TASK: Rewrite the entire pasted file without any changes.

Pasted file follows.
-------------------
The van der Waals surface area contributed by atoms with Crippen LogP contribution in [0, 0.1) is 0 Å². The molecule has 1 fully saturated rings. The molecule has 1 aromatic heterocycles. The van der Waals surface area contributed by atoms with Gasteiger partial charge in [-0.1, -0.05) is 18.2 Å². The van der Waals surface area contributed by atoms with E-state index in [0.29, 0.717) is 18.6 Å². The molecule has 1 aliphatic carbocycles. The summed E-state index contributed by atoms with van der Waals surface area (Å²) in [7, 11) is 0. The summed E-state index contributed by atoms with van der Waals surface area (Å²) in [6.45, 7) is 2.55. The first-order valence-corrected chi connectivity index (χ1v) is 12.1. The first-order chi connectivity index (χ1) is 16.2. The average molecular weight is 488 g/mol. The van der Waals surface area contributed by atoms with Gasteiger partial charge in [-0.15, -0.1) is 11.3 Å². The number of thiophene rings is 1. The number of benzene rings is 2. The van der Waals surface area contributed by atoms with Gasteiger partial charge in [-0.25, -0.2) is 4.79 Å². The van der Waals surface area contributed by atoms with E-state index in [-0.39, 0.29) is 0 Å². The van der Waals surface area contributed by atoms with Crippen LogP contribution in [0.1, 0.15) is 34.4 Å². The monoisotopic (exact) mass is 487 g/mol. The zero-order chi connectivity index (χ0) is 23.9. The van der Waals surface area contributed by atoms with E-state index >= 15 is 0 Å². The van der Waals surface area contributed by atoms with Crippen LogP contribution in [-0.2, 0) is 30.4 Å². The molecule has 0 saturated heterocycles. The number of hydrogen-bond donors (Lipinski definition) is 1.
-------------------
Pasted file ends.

The van der Waals surface area contributed by atoms with Crippen LogP contribution in [0, 0.1) is 0 Å². The molecule has 1 fully saturated rings. The molecule has 1 aromatic heterocycles. The van der Waals surface area contributed by atoms with Gasteiger partial charge in [-0.1, -0.05) is 18.2 Å². The van der Waals surface area contributed by atoms with E-state index in [0.29, 0.717) is 18.6 Å². The molecule has 1 aliphatic carbocycles. The summed E-state index contributed by atoms with van der Waals surface area (Å²) in [7, 11) is 0. The summed E-state index contributed by atoms with van der Waals surface area (Å²) in [6.45, 7) is 2.55. The first-order valence-corrected chi connectivity index (χ1v) is 12.1. The first-order chi connectivity index (χ1) is 16.2. The average molecular weight is 488 g/mol. The van der Waals surface area contributed by atoms with Gasteiger partial charge in [-0.15, -0.1) is 11.3 Å². The number of thiophene rings is 1. The number of benzene rings is 2. The van der Waals surface area contributed by atoms with Gasteiger partial charge in [-0.25, -0.2) is 4.79 Å². The van der Waals surface area contributed by atoms with E-state index in [-0.39, 0.29) is 0 Å². The van der Waals surface area contributed by atoms with Crippen LogP contribution in [0.1, 0.15) is 34.4 Å². The monoisotopic (exact) mass is 487 g/mol. The zero-order chi connectivity index (χ0) is 23.9. The van der Waals surface area contributed by atoms with E-state index >= 15 is 0 Å². The van der Waals surface area contributed by atoms with Crippen LogP contribution in [-0.2, 0) is 30.4 Å². The molecule has 0 saturated heterocycles. The number of hydrogen-bond donors (Lipinski definition) is 1.